What to do?
Encouragingly there are plenty of smart and influential people involved with Government who understand these issues and are pioneering new solutions. Take a look at Tim O’Reilly talking about his vision of Government as a Platform. O’Reilly sees a need to develop open infrastructures – particularly IT ones – to enable individuals, companies and social enterprises to participate much more in government and so provide the innovation, diversity and energy needed to deal with Complex situations. Of course this is not going to be a binary flip: governments will need to develop these collaborative ways and have them co-exist with the more traditional ones.
This approach has perhaps three components: Experimentation, Collaboration and Openness …
To create something big and Complicated - like a new road system – then of course the right thing to do is turn to engineers and other professionals who do this kind of thing for a living. To do something big and Complex - like changing the way an organisation works - don’t do the same thing. There is too much uncertainty, too much dynamism and too much complexity. Instead, focus on the Small - lots and lots of fast, iterative Small. The more experiments, the better, as long as open and non-punitive feedback is encouraged as well.
The point is to succeed or fail fast, and often, and do it in small ways that don’t have consequences should things go wrong. This way we can learn and progress quickly. If we don’t, we are prone to missing opportunities and making big, expensive mistakes.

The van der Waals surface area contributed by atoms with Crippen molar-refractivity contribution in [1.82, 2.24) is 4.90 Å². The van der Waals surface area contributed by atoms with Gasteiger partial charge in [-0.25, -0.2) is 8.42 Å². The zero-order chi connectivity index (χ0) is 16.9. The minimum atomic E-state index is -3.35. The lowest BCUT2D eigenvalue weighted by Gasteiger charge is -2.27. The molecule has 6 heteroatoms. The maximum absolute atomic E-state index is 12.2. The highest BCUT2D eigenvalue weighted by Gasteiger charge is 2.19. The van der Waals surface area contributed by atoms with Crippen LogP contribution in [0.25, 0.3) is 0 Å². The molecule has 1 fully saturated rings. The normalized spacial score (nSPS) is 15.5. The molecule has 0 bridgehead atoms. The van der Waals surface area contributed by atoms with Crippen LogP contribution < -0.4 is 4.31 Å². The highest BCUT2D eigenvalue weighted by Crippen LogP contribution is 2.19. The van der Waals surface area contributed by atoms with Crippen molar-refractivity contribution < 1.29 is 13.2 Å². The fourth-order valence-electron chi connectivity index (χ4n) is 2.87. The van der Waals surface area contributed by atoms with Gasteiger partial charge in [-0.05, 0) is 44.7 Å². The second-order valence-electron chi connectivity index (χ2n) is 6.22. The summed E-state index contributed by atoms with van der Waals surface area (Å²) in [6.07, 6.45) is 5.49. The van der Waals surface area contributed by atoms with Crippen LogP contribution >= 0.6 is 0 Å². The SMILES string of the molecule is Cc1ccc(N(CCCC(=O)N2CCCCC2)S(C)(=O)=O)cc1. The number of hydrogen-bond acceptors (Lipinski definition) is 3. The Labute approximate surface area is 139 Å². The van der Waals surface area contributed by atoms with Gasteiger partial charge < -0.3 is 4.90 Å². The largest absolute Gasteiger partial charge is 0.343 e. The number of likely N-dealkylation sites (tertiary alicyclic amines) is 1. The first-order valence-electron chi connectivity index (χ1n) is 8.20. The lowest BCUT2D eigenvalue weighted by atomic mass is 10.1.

In Complex situations traditional means of coordination, through organisational hierarchies, are not responsive enough. Organisations need to be more spontaneous; when faced with a problem or an opportunity, people need to be able to respond themselves rather than wait for managers. This means people must have the facility both to identify the others they need to work with and then to coordinate that work effectively. Tools like Facebook, Twitter, LinkedIn and WordPress are transforming interaction and cooperation in our private lives: there is a huge opportunity to use similar tools within organisations to transform our work lives.
Incorporating social capabilities into work tools and creating the culture to use them effectively will take time but is critical to future success: see the recent McKinsey report The rise of the networked enterprise or the Forbes article Social Power – The coming corporate revolution. There is currently huge emphasis on creating tools to store and distribute information but, in dealing with Complexity, it is more important to connect People with People than it is to connect People with Information.